By John Isaacs
The 2020 congressional races continue to show positive indicators for candidates who support CLW policies and our vision of a more livable world.
Currently, Democrats hold 233 seats to the Republicans’ 196, giving them a 37-seat advantage.
Thus far, all signs point to Democratic retention of House control, even perhaps enlarging that majority. Democratic gains in 2018 were particularly dramatic in suburbs, even in Southern states such as Georgia and Texas, and among women voters. Polling indicates that those trends continue in 2020.
The GOP had hoped that Sen. Bernie Sanders would lead the Democratic ticket for President and President Trump would lead a sweep that extended to the Congressional level, particularly in districts won by Trump in 2016 but carried by Democratic House candidates in 2018.
The selection of former Vice President Joseph Biden obliterated the GOP’s fondest dreams of a campaign against the far left dominating the Democratic Party.
Moreover, one of Trump’s few “virtues” has been his consistency in appealing to his conservative backers while largely ignoring the independent vote that usually determines victories in close elections.
Now, with the coronavirus pandemic and the resulting disastrous economic conditions undermining one of Trump’s planks for victory, and likely to persist into November, a Trump-supporter sweep almost surely is out of the question.
Then there are the details about the individual campaigns themselves. Republicans started out with a disadvantage of watching 27 GOP incumbents announce their retirement or a bid for other offices compared to only 9 for Democrats.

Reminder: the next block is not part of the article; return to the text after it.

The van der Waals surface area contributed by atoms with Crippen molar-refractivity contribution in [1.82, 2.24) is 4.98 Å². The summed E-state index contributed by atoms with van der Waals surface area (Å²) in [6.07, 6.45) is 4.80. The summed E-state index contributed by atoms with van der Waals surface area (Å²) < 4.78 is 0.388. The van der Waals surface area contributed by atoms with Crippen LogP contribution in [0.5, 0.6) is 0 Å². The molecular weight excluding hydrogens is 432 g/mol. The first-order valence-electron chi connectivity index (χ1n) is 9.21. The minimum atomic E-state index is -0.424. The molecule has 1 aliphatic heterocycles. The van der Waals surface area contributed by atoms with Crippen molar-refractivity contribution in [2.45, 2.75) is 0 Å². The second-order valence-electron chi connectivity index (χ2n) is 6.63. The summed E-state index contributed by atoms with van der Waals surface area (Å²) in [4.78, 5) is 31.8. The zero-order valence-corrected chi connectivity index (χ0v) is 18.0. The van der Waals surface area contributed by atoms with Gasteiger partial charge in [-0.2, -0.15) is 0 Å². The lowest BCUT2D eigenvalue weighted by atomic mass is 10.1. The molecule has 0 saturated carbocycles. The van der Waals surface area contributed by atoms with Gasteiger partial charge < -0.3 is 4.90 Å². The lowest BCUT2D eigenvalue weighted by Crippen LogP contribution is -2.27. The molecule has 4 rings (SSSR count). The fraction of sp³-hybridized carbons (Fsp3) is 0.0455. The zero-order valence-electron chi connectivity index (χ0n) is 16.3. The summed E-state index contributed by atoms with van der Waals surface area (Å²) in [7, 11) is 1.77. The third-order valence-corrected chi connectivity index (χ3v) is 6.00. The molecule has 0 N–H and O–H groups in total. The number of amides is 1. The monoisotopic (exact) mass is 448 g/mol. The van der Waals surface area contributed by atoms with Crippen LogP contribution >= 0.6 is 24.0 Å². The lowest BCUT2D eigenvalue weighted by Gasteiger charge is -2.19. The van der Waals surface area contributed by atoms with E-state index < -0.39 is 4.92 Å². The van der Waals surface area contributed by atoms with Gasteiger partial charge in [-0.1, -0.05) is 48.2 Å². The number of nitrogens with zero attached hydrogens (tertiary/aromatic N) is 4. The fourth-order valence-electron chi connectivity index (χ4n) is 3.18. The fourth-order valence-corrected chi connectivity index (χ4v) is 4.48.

House freshmen Democrats were counseled to spend their first term focused on amassing war chests to counter the Republican onslaught to win back many seats they lost in 2018. And those newbies have been remarkably successful.
David Wasserman of Cook Political Report ran the numbers and found that of the 55 Democratic seats the National Republican Campaign Committee announced it was targeting, the median Democratic incumbent ended the first-quarter fundraising reporting period of 2020 with $2.2 million cash-on-hand, more than six times more than the median leading GOP challenger’s $366,000.
Money may not buy happiness, but it certainly helps in political contests. Adding to GOP woes: catching up to Democratic fundraising will be hindered over the next six months by the pandemic and increasing dissatisfaction with Trump’s, as well as other Republicans’, responses to the coronavirus pandemic.
In 2018, Democrats had an eight-point advantage in the congressional generic ballot of an unnamed Democrat over an unnamed Republican, enough to sweep them to victory. This year, Democrats again have an average eight-point lead.
The conclusion, wrote Wasserman: “Republicans’ path to picking up the 18 seats needed to win back the majority now looks slim to non-existent.”
Maintaining a strong progressive majority in the House is critical for CLW helping to reach our policy goals of reducing wasteful Pentagon spending and refusing to fund additional nuclear weapons.